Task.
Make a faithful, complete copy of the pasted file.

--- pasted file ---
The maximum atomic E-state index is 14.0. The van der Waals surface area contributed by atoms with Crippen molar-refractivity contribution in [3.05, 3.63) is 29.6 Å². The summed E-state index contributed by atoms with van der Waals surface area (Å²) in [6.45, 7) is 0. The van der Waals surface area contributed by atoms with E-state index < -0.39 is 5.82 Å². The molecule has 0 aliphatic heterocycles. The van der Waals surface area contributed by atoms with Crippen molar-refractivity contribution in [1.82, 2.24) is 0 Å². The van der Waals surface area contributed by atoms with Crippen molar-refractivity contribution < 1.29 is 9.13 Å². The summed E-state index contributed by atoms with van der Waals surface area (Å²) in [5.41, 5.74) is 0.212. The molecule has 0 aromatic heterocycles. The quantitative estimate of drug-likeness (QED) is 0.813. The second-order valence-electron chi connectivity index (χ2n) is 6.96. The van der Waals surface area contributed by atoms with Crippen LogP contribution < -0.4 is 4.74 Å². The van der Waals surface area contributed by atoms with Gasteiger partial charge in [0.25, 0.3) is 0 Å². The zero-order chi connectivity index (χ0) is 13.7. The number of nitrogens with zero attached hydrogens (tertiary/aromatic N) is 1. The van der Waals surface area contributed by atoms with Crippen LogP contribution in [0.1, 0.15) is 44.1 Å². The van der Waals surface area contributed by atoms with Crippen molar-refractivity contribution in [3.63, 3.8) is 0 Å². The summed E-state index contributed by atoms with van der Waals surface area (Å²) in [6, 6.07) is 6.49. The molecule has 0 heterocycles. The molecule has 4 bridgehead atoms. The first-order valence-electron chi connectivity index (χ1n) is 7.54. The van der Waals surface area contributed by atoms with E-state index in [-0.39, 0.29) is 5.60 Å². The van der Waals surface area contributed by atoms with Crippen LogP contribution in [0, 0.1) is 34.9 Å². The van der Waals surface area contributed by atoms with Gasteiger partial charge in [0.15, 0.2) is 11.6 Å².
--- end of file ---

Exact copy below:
The maximum atomic E-state index is 14.0. The van der Waals surface area contributed by atoms with Crippen molar-refractivity contribution in [3.05, 3.63) is 29.6 Å². The summed E-state index contributed by atoms with van der Waals surface area (Å²) in [6.45, 7) is 0. The van der Waals surface area contributed by atoms with E-state index < -0.39 is 5.82 Å². The molecule has 0 aliphatic heterocycles. The van der Waals surface area contributed by atoms with Crippen molar-refractivity contribution in [1.82, 2.24) is 0 Å². The van der Waals surface area contributed by atoms with Crippen molar-refractivity contribution < 1.29 is 9.13 Å². The summed E-state index contributed by atoms with van der Waals surface area (Å²) in [5.41, 5.74) is 0.212. The molecule has 0 aromatic heterocycles. The quantitative estimate of drug-likeness (QED) is 0.813. The second-order valence-electron chi connectivity index (χ2n) is 6.96. The van der Waals surface area contributed by atoms with Crippen LogP contribution < -0.4 is 4.74 Å². The van der Waals surface area contributed by atoms with Gasteiger partial charge in [0.25, 0.3) is 0 Å². The zero-order chi connectivity index (χ0) is 13.7. The number of nitrogens with zero attached hydrogens (tertiary/aromatic N) is 1. The van der Waals surface area contributed by atoms with Crippen LogP contribution in [0.1, 0.15) is 44.1 Å². The van der Waals surface area contributed by atoms with Crippen molar-refractivity contribution in [3.63, 3.8) is 0 Å². The summed E-state index contributed by atoms with van der Waals surface area (Å²) in [6, 6.07) is 6.49. The molecule has 0 heterocycles. The molecule has 4 bridgehead atoms. The first-order valence-electron chi connectivity index (χ1n) is 7.54. The van der Waals surface area contributed by atoms with E-state index in [-0.39, 0.29) is 5.60 Å². The van der Waals surface area contributed by atoms with Crippen LogP contribution in [0, 0.1) is 34.9 Å². The van der Waals surface area contributed by atoms with Gasteiger partial charge in [0.15, 0.2) is 11.6 Å².